As God continues to move and grow ministries, let us all take part in what God is up to by Springing Forward Together!
If you are interested in becoming a part of the Old Bethel Church family or would like to take the next step in your spiritual journey, come to our next Starting Point sessions, Sundays May 15 and 22, 12:30-2:30pm. Learn about the vision and values of the Old Bethel faith community and what is unique about United Methodists. A light lunch will be served. Childcare will be available but only if requested in advance. RSVP by May 12 to email@example.com or by calling the church office at 317-359-9651.
Hannah Foust, 14-year-old World Changer and Missionary is the guest speaker at the Annual United Methodist Women’s Family Night Pitch-in Thursday, May 5 at 6:30pm. She will speak on her call to help the people of Burkina Faso, Africa. Bring a casserole, side-dish, salad, or dessert which serves at least eight. Drink and tableware will be provided.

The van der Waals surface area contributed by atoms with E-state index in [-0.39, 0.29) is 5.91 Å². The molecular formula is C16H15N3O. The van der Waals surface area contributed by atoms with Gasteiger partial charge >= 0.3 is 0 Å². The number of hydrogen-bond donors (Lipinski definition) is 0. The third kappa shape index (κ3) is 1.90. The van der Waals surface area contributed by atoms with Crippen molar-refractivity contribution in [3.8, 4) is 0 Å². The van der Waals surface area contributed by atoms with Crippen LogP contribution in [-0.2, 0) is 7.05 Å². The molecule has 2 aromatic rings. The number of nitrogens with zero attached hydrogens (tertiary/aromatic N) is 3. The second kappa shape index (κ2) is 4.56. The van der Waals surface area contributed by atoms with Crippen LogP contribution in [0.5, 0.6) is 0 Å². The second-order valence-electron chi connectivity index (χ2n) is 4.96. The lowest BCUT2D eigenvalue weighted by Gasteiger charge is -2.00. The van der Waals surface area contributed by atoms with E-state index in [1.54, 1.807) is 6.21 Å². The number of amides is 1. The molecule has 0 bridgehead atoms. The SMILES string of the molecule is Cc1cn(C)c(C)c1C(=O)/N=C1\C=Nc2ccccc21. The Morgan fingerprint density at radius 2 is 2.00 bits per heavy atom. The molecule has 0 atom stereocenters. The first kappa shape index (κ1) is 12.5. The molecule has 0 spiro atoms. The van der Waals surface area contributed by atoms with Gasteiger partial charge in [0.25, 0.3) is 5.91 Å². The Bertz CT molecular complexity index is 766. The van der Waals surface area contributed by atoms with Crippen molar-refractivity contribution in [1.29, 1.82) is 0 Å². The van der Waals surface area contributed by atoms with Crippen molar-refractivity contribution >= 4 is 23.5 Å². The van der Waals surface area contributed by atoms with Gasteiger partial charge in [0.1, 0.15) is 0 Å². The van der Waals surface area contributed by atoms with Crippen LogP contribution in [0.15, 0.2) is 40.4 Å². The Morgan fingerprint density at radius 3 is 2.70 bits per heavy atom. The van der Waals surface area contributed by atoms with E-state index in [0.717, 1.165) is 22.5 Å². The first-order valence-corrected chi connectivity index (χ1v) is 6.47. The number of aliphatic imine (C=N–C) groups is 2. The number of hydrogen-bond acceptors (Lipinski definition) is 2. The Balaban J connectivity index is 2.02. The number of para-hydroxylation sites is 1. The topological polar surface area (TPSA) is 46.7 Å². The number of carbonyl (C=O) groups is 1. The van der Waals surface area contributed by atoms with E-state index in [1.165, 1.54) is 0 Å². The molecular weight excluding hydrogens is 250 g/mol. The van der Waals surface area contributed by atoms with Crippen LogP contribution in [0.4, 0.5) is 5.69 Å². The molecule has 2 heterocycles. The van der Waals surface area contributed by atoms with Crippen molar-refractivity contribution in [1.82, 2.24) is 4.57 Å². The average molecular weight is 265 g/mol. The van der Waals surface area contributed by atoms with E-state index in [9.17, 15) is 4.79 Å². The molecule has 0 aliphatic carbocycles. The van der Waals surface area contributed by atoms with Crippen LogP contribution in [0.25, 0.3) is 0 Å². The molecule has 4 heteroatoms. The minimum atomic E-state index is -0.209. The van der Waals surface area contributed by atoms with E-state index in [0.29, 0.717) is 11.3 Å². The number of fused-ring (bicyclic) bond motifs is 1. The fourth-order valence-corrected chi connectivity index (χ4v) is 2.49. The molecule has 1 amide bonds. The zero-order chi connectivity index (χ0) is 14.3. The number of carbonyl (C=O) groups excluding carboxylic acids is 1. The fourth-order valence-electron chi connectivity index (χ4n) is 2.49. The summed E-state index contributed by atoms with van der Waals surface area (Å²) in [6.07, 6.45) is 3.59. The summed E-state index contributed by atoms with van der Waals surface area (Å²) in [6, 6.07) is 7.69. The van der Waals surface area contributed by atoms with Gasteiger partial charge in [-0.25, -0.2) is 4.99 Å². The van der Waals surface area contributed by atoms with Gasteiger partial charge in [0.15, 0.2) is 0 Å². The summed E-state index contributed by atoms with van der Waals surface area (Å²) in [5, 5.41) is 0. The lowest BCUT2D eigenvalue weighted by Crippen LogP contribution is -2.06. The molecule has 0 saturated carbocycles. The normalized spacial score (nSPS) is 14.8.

Vacation Bible School is July 11-15 with dinner served 5:15-5:45pm and VBS programs from 6-8:00pm. This summer’s theme is “Cave Quest: Following Jesus the Light of the World.” Many servant volunteers are needed for a variety of tasks as we prepare to welcome 100+ children and their families. To sign up to serve or to ask questions, contact Nancy Bellinger (firstname.lastname@example.org or 317-375-0711).
It is time to clean your closets, garage, attic, and basement. Bring your unwanted but still useful items to the UMW Garage Sale. Donations may be dropped off in Fellowship Hall May 9 and 10, 8am-6pm and May 11, 9am-noon. Then come back and shop for that hidden treasure May 12, 8am-6pm and May 13, 8am-1pm. Proceeds benefit local, national and global mission projects.
Serving Christ Together,